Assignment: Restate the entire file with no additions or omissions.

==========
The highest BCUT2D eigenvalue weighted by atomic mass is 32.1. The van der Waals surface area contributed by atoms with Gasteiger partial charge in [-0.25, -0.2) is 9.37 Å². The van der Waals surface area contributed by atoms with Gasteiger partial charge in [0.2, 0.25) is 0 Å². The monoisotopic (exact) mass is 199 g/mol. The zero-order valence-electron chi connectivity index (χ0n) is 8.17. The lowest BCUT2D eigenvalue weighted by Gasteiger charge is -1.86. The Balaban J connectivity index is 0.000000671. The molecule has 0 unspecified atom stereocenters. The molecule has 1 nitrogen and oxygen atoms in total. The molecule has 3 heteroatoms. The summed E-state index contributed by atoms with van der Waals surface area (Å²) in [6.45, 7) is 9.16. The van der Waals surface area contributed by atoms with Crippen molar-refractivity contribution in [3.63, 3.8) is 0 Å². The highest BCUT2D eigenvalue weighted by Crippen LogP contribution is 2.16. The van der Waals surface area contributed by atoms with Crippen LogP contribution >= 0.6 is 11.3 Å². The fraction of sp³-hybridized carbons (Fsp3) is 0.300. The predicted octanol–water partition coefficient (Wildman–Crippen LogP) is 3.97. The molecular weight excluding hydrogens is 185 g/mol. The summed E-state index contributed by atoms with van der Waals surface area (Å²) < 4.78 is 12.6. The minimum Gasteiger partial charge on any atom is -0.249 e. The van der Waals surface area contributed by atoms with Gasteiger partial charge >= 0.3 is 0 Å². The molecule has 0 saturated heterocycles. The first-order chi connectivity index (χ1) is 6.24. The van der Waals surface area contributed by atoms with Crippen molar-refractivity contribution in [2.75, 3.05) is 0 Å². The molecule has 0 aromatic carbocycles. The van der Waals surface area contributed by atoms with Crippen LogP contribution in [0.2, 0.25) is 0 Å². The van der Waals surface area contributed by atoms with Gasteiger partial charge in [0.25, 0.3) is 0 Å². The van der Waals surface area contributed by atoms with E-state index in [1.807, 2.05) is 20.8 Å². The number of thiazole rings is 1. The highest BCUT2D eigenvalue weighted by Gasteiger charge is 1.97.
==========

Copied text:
The highest BCUT2D eigenvalue weighted by atomic mass is 32.1. The van der Waals surface area contributed by atoms with Gasteiger partial charge in [-0.25, -0.2) is 9.37 Å². The van der Waals surface area contributed by atoms with Gasteiger partial charge in [0.2, 0.25) is 0 Å². The monoisotopic (exact) mass is 199 g/mol. The zero-order valence-electron chi connectivity index (χ0n) is 8.17. The lowest BCUT2D eigenvalue weighted by Gasteiger charge is -1.86. The Balaban J connectivity index is 0.000000671. The molecule has 0 unspecified atom stereocenters. The molecule has 1 nitrogen and oxygen atoms in total. The molecule has 3 heteroatoms. The summed E-state index contributed by atoms with van der Waals surface area (Å²) in [6.45, 7) is 9.16. The van der Waals surface area contributed by atoms with Crippen molar-refractivity contribution in [3.63, 3.8) is 0 Å². The highest BCUT2D eigenvalue weighted by Crippen LogP contribution is 2.16. The van der Waals surface area contributed by atoms with Crippen LogP contribution >= 0.6 is 11.3 Å². The fraction of sp³-hybridized carbons (Fsp3) is 0.300. The predicted octanol–water partition coefficient (Wildman–Crippen LogP) is 3.97. The molecular weight excluding hydrogens is 185 g/mol. The summed E-state index contributed by atoms with van der Waals surface area (Å²) < 4.78 is 12.6. The minimum Gasteiger partial charge on any atom is -0.249 e. The van der Waals surface area contributed by atoms with Gasteiger partial charge >= 0.3 is 0 Å². The molecule has 0 saturated heterocycles. The first-order chi connectivity index (χ1) is 6.24. The van der Waals surface area contributed by atoms with Crippen molar-refractivity contribution in [2.75, 3.05) is 0 Å². The molecule has 0 aromatic carbocycles. The van der Waals surface area contributed by atoms with Crippen LogP contribution in [0.2, 0.25) is 0 Å². The van der Waals surface area contributed by atoms with Gasteiger partial charge in [0.25, 0.3) is 0 Å². The van der Waals surface area contributed by atoms with E-state index in [1.807, 2.05) is 20.8 Å². The number of thiazole rings is 1. The highest BCUT2D eigenvalue weighted by Gasteiger charge is 1.97.